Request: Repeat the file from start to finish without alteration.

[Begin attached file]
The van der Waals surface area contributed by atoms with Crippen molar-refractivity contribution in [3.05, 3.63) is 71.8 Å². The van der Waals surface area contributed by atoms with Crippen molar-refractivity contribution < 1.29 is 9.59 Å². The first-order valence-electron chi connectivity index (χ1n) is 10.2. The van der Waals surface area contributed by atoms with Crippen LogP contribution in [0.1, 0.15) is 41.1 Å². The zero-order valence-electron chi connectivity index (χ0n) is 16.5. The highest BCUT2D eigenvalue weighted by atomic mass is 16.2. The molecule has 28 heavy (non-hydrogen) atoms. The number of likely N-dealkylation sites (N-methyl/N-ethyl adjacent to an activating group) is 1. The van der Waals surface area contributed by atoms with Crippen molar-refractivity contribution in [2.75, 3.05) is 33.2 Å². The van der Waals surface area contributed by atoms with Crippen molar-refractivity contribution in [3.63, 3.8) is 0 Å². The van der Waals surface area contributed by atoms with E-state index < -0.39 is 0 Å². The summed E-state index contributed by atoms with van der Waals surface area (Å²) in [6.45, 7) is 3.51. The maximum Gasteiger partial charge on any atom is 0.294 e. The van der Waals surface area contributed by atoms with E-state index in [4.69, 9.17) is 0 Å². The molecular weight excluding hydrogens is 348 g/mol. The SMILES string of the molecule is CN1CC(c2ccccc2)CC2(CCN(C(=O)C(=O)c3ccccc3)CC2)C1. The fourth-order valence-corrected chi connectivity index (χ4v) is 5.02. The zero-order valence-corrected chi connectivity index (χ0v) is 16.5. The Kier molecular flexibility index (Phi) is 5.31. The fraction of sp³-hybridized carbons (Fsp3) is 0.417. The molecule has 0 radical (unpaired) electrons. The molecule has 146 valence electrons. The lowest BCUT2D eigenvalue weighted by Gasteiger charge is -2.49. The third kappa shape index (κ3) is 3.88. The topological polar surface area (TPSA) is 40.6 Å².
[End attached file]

The van der Waals surface area contributed by atoms with Crippen molar-refractivity contribution in [3.05, 3.63) is 71.8 Å². The van der Waals surface area contributed by atoms with Crippen molar-refractivity contribution < 1.29 is 9.59 Å². The first-order valence-electron chi connectivity index (χ1n) is 10.2. The van der Waals surface area contributed by atoms with Crippen LogP contribution in [0.1, 0.15) is 41.1 Å². The zero-order valence-electron chi connectivity index (χ0n) is 16.5. The highest BCUT2D eigenvalue weighted by atomic mass is 16.2. The molecule has 28 heavy (non-hydrogen) atoms. The number of likely N-dealkylation sites (N-methyl/N-ethyl adjacent to an activating group) is 1. The van der Waals surface area contributed by atoms with Crippen molar-refractivity contribution in [2.75, 3.05) is 33.2 Å². The van der Waals surface area contributed by atoms with Crippen molar-refractivity contribution in [3.63, 3.8) is 0 Å². The van der Waals surface area contributed by atoms with E-state index < -0.39 is 0 Å². The summed E-state index contributed by atoms with van der Waals surface area (Å²) in [6.45, 7) is 3.51. The maximum Gasteiger partial charge on any atom is 0.294 e. The van der Waals surface area contributed by atoms with E-state index in [4.69, 9.17) is 0 Å². The molecular weight excluding hydrogens is 348 g/mol. The SMILES string of the molecule is CN1CC(c2ccccc2)CC2(CCN(C(=O)C(=O)c3ccccc3)CC2)C1. The fourth-order valence-corrected chi connectivity index (χ4v) is 5.02. The zero-order valence-corrected chi connectivity index (χ0v) is 16.5. The Kier molecular flexibility index (Phi) is 5.31. The fraction of sp³-hybridized carbons (Fsp3) is 0.417. The molecule has 0 radical (unpaired) electrons. The molecule has 146 valence electrons. The lowest BCUT2D eigenvalue weighted by Gasteiger charge is -2.49. The third kappa shape index (κ3) is 3.88. The topological polar surface area (TPSA) is 40.6 Å².